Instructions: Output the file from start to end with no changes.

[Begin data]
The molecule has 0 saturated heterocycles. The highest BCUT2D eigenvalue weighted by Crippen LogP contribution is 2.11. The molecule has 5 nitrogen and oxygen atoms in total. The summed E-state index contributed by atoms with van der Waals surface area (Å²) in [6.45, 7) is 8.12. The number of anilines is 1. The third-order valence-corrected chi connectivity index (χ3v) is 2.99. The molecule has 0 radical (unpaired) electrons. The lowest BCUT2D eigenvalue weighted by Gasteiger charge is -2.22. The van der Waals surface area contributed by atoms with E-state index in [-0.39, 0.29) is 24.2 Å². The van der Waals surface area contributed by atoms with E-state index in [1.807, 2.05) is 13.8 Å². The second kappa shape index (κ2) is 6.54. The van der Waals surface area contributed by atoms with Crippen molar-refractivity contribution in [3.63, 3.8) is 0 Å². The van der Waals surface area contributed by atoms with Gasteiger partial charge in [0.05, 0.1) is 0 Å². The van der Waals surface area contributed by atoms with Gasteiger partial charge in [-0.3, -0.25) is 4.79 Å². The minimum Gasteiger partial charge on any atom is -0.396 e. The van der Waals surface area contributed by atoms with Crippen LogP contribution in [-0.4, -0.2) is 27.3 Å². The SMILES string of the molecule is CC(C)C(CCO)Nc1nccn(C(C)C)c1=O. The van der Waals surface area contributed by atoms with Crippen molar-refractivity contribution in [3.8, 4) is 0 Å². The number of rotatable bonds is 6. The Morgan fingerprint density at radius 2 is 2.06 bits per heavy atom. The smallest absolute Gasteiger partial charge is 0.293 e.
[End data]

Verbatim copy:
The molecule has 0 saturated heterocycles. The highest BCUT2D eigenvalue weighted by Crippen LogP contribution is 2.11. The molecule has 5 nitrogen and oxygen atoms in total. The summed E-state index contributed by atoms with van der Waals surface area (Å²) in [6.45, 7) is 8.12. The number of anilines is 1. The third-order valence-corrected chi connectivity index (χ3v) is 2.99. The molecule has 0 radical (unpaired) electrons. The lowest BCUT2D eigenvalue weighted by Gasteiger charge is -2.22. The van der Waals surface area contributed by atoms with E-state index in [-0.39, 0.29) is 24.2 Å². The van der Waals surface area contributed by atoms with E-state index in [1.807, 2.05) is 13.8 Å². The second kappa shape index (κ2) is 6.54. The van der Waals surface area contributed by atoms with Crippen molar-refractivity contribution in [3.63, 3.8) is 0 Å². The van der Waals surface area contributed by atoms with Gasteiger partial charge in [0.05, 0.1) is 0 Å². The van der Waals surface area contributed by atoms with Gasteiger partial charge in [-0.3, -0.25) is 4.79 Å². The minimum Gasteiger partial charge on any atom is -0.396 e. The van der Waals surface area contributed by atoms with Crippen LogP contribution in [-0.4, -0.2) is 27.3 Å². The SMILES string of the molecule is CC(C)C(CCO)Nc1nccn(C(C)C)c1=O. The van der Waals surface area contributed by atoms with Crippen molar-refractivity contribution in [3.8, 4) is 0 Å². The number of rotatable bonds is 6. The Morgan fingerprint density at radius 2 is 2.06 bits per heavy atom. The smallest absolute Gasteiger partial charge is 0.293 e.